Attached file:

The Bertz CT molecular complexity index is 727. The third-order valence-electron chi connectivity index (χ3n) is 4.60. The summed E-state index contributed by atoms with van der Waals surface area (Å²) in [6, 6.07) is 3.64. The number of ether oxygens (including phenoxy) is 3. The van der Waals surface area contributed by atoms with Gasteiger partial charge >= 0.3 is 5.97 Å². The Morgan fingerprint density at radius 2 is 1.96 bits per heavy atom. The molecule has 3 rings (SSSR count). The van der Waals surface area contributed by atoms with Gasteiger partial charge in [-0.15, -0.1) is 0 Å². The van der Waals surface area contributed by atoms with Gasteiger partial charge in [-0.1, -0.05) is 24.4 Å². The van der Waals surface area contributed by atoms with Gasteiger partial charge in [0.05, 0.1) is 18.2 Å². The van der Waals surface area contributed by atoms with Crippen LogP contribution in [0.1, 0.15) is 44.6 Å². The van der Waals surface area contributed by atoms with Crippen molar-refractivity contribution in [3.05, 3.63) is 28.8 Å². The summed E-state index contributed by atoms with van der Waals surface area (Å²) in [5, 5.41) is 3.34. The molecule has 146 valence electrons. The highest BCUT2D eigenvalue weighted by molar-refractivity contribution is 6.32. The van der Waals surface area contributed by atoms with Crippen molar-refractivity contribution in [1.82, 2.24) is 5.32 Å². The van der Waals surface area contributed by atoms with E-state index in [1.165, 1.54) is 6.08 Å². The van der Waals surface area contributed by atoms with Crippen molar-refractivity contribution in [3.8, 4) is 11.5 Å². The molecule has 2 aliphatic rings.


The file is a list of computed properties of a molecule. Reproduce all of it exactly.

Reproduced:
The Bertz CT molecular complexity index is 727. The third-order valence-electron chi connectivity index (χ3n) is 4.60. The summed E-state index contributed by atoms with van der Waals surface area (Å²) in [6, 6.07) is 3.64. The number of ether oxygens (including phenoxy) is 3. The van der Waals surface area contributed by atoms with Gasteiger partial charge >= 0.3 is 5.97 Å². The Morgan fingerprint density at radius 2 is 1.96 bits per heavy atom. The molecule has 3 rings (SSSR count). The van der Waals surface area contributed by atoms with Gasteiger partial charge in [-0.15, -0.1) is 0 Å². The van der Waals surface area contributed by atoms with Gasteiger partial charge in [-0.1, -0.05) is 24.4 Å². The van der Waals surface area contributed by atoms with Gasteiger partial charge in [0.05, 0.1) is 18.2 Å². The van der Waals surface area contributed by atoms with Crippen LogP contribution in [0.1, 0.15) is 44.6 Å². The van der Waals surface area contributed by atoms with Crippen molar-refractivity contribution in [3.05, 3.63) is 28.8 Å². The summed E-state index contributed by atoms with van der Waals surface area (Å²) in [5, 5.41) is 3.34. The molecule has 146 valence electrons. The highest BCUT2D eigenvalue weighted by molar-refractivity contribution is 6.32. The van der Waals surface area contributed by atoms with Crippen molar-refractivity contribution in [1.82, 2.24) is 5.32 Å². The van der Waals surface area contributed by atoms with E-state index in [1.165, 1.54) is 6.08 Å². The van der Waals surface area contributed by atoms with Crippen molar-refractivity contribution in [3.8, 4) is 11.5 Å². The molecule has 2 aliphatic rings.